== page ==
"Makers" are people who actually build things and hire people. Sure, some have acted unethically. But the best of them raise the country's overall wage base, while arguably improving our quality of life. Romney's backers -- the "bookmakers" -- don't have any particular interest in seeing these socially productive "makers" succeed. That's one way to make money, but nowadays it's hardly the easiest.
The bookmakers love to say that their critics are people who hate success. Not true: Their critics are people who want to rein in unproductive, socially harmful, predatory and near-sociopathic forms of greed. Big difference.
The "bookie" agenda can be found, in more or less severe forms, in economic proposals with labels like "austerity," "Simpson Bowles," "deficit fix," and "bipartisan." But the Romney/Ryan/Republican economic platform ireflects that agenda in its most naked and shameless state.
The GOP has departed radically from the post-war economic consensus that led Eisenhower to build the national highway system and George W. Bush to invest a quarter of a trillion dollars in infrastructure. Why?
Makers need educated employees. Bookmakers don't.
The "bookie" financier agenda guts funding for education, a mainstay of both parties for generations. Here's their attitude: If one of our investments needs workers, outsource it and let India or China pay the cost of educating them.
Makers need roads and bridges. Bookmakers don't.
Our roads are crumbling. Our bridges are falling down. But when you don't make anything you don't need raw materials brought to you, and you don't need products shipped to market. You don't even need public transportation so your employees can get to work -- because ideally you won't have any employees.
The Society of Civil Engineers says it will take $2.2 trillion to restore our crumbling infrastructure -- money that would also create jobs. That boost would help everybody, including the Makers. Everybody, that is, except the Bookies. So we're not spending the money, and under their agenda we never will. If they prevail, the results are estimated to include $3.1 trillion in lost economic growth, "Maker" businesses paying an added $430 billion in transportation costs, and household incomes falling by more than $7,000 annually.
The Bookies don't care. They like their special tax breaks.
Makers need a market for their products. Bookmakers don't.
One of the reasons both parties supported a thriving middle class is because that created a lot more people who could buy cars and televisions -- and, later, computers and cell phones. But bookmakers don't need a market for their products, because they don't make anything.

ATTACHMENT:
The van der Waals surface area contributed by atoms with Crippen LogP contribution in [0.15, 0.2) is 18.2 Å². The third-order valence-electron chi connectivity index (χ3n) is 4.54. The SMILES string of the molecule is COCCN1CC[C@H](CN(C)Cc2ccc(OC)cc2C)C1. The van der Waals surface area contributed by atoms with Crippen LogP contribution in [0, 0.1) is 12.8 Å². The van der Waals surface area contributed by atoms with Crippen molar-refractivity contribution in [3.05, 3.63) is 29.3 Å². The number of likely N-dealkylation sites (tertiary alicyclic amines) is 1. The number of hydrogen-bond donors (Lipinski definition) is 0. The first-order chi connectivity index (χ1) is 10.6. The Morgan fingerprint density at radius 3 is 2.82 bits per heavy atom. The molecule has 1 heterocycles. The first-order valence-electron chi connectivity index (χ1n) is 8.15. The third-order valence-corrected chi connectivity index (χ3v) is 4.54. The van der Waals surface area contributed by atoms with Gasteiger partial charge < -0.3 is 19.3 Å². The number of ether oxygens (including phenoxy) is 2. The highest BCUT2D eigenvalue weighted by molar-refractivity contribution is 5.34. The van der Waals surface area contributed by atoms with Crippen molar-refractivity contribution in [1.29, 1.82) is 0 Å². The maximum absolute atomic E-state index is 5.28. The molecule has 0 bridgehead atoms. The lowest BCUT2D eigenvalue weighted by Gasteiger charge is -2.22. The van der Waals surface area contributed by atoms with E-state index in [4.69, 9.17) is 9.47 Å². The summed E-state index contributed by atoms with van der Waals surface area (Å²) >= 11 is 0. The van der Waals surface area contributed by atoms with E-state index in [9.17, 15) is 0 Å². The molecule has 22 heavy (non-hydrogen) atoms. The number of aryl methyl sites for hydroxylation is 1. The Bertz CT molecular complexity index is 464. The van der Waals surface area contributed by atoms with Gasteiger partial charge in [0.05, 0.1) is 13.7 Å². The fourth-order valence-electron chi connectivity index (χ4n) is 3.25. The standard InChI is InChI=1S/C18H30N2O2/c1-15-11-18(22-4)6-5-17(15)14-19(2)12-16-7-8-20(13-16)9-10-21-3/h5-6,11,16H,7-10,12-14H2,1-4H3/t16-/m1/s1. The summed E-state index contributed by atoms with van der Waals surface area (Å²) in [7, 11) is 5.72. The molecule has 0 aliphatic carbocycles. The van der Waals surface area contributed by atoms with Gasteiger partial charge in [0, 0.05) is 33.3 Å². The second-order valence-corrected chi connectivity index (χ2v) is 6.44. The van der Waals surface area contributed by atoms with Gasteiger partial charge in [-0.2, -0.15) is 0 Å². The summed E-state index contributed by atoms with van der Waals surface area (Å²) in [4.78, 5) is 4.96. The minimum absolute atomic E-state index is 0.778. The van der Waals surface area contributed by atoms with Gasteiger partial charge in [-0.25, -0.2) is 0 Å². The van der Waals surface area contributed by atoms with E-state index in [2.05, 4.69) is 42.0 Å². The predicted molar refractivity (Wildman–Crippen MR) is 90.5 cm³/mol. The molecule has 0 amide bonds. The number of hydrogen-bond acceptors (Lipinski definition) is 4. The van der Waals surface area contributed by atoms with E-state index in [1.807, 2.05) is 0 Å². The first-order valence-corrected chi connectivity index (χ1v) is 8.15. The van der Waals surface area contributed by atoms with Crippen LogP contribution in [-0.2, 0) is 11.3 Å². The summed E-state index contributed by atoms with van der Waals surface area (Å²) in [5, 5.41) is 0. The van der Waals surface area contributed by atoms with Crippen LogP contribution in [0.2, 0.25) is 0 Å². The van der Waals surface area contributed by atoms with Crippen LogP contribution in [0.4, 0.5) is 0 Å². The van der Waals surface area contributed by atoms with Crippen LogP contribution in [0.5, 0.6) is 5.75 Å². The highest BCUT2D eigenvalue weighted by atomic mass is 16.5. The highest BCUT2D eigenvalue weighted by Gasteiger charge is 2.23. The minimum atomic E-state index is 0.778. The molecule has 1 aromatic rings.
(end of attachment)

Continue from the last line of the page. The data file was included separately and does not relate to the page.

Wall Street speculation and the job losses that can result doesn't faze them. Neither do declining wages, growing wealth inequality or lost social mobility. Those things may deprive the Makers of paying customers. But the Bookies can bet against the Makers as easily as they can bet in favor of them.
Makers need a planet which is hospitable to human life. Bookmakers don't.
Ever wonder how people can care so little for the future of the planet? That's easy: Climate change's greatest devastation won't begin for decades. Bookmakers only worry about the next quarterly report.
And as the air and water quality decline, they know they'll be able to move to other, more hospitable climes.
The novel Interface was co-authored by renowned sci-fi author Neal Stephenson. Unlike Cory Doctorow, I'm not sure it's one of his best works. Literary questions aside, its premise is flawed: Today's ultra-rich don't want to get your opinions so they can tell politicians what to think. They intend to tell you what to think, and they may have the resources to do it.
But then, Neal Stephenson couldn't have known that back in the pre-Citizens United days of 1994.
The Bookies have a message for the future -- for the millions who will become refugees because of coastal flooding, for the growing ranks of the impoverished at home and abroad, for those who would have no hope of a better life if their agenda is enacted. The message is this:
"We'll never convince you to take personal responsibility for your lives ..."
That kind of talk may be illogical and cruel, but it lets them anesthetize their own consciences so they can close the next deal. It even lets them shut out any thought of the world their own descendants will inherit.
Our children's children's children: What a bunch of takers.
Who are the powerful people Mitt Romney represents? They're the Bookies. They build nothing, create nothing, contribute nothing. They gamble on the futures of others and don't care who wins or loses. They're radical, and they're angry (See "The Radical Rich"). And, increasingly, they're in control.
Grim forecasts don't necessarily disturb them. They can hedge anything, even the future. And they'll be dead and gone before the coming generations pay the greatest price of their success. In the meantime there's good money to be made. You can even make a profit by betting against tomorrow.
It's like they say: There's a market for everything.